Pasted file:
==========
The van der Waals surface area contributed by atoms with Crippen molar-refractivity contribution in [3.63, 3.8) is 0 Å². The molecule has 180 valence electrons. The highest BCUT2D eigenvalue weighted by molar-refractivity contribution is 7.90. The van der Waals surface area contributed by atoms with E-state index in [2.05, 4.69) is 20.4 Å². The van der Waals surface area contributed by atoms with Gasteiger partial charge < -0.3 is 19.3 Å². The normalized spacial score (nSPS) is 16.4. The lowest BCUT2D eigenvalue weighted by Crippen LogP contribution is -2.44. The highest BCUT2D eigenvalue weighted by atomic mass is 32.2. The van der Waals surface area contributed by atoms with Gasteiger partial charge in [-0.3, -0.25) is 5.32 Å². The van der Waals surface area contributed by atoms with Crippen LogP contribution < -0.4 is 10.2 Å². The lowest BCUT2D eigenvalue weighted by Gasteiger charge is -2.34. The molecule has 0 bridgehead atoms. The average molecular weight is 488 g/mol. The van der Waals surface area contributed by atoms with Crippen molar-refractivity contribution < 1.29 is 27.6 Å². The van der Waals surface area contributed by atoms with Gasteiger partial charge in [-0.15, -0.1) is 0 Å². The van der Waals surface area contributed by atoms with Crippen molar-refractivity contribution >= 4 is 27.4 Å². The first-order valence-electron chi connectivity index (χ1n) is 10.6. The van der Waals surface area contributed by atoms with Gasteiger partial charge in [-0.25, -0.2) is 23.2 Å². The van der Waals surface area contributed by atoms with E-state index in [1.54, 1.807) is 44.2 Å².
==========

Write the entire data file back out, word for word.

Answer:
The van der Waals surface area contributed by atoms with Crippen molar-refractivity contribution in [3.63, 3.8) is 0 Å². The molecule has 180 valence electrons. The highest BCUT2D eigenvalue weighted by molar-refractivity contribution is 7.90. The van der Waals surface area contributed by atoms with E-state index in [2.05, 4.69) is 20.4 Å². The van der Waals surface area contributed by atoms with Gasteiger partial charge < -0.3 is 19.3 Å². The normalized spacial score (nSPS) is 16.4. The lowest BCUT2D eigenvalue weighted by Crippen LogP contribution is -2.44. The highest BCUT2D eigenvalue weighted by atomic mass is 32.2. The van der Waals surface area contributed by atoms with Gasteiger partial charge in [-0.3, -0.25) is 5.32 Å². The van der Waals surface area contributed by atoms with Crippen LogP contribution < -0.4 is 10.2 Å². The lowest BCUT2D eigenvalue weighted by Gasteiger charge is -2.34. The molecule has 0 bridgehead atoms. The average molecular weight is 488 g/mol. The van der Waals surface area contributed by atoms with Crippen molar-refractivity contribution < 1.29 is 27.6 Å². The van der Waals surface area contributed by atoms with Gasteiger partial charge in [-0.15, -0.1) is 0 Å². The van der Waals surface area contributed by atoms with Crippen molar-refractivity contribution >= 4 is 27.4 Å². The first-order valence-electron chi connectivity index (χ1n) is 10.6. The van der Waals surface area contributed by atoms with Gasteiger partial charge in [-0.25, -0.2) is 23.2 Å². The van der Waals surface area contributed by atoms with E-state index in [1.54, 1.807) is 44.2 Å².